Length: 7-10 mm
Members of this genus are extremely flattened, an adaptation to their habitat: the tight-fitting bark of recently killed trees. They are typically, though not always, found on Tulip Poplar. Two species of this genus live in or near West Virginia: Hololepta aequalis (pictured) and H. lucida. The latter species has a striation all along the edge of the elytra, while H. aequalis has a striation beginning at the base of the elytra and extending no more than a quarter the length of the elytra. Some of the interesting features of both species are the pincers at the front of the head, and the short elytra that leave much of the abdomen exposed.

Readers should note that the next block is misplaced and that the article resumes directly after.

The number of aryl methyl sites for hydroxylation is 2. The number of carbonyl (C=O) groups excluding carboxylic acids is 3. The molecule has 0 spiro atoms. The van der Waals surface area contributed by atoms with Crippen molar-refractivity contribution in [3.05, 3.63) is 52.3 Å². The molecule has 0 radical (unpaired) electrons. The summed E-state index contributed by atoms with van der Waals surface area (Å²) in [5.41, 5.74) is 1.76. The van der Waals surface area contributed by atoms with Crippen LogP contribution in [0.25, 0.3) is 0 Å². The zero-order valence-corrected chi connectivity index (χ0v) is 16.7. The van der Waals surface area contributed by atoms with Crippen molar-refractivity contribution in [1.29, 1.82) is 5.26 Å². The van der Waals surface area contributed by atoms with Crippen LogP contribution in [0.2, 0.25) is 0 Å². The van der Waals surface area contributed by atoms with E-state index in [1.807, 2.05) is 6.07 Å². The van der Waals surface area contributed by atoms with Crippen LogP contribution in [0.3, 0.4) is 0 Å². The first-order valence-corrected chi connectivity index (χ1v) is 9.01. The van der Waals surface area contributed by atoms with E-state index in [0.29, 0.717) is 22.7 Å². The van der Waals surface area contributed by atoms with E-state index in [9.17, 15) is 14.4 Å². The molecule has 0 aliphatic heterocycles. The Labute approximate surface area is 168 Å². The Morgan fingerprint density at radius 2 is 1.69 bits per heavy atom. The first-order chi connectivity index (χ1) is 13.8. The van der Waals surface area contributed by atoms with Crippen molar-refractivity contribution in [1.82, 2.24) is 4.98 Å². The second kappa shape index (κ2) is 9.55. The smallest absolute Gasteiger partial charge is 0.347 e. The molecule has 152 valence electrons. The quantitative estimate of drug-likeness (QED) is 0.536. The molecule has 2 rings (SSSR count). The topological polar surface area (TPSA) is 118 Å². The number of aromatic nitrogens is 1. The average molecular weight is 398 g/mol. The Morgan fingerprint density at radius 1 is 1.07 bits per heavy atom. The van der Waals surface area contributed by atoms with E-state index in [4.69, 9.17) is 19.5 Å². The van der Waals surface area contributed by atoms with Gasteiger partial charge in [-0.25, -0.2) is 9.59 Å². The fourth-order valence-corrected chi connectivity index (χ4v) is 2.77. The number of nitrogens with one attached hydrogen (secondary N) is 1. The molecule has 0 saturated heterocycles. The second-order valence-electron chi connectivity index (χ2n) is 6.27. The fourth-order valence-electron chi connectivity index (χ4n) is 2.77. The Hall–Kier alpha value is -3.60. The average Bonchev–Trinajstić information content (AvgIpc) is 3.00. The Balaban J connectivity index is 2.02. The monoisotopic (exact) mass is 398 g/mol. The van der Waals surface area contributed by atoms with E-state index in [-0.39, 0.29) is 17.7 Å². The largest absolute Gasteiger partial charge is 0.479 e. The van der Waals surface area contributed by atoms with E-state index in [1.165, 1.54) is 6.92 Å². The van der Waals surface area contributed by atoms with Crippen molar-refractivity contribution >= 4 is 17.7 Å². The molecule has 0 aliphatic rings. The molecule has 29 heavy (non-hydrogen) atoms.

These beetles prey on tiny insects and other denizens of the under-bark world.
It is quite common for these beetles to have mites on and near them, as does the beetle in the photo above. The mites do not feed on the beetle, but may use the beetle to provide transportation to food they do like to eat.
Insects of West Virginia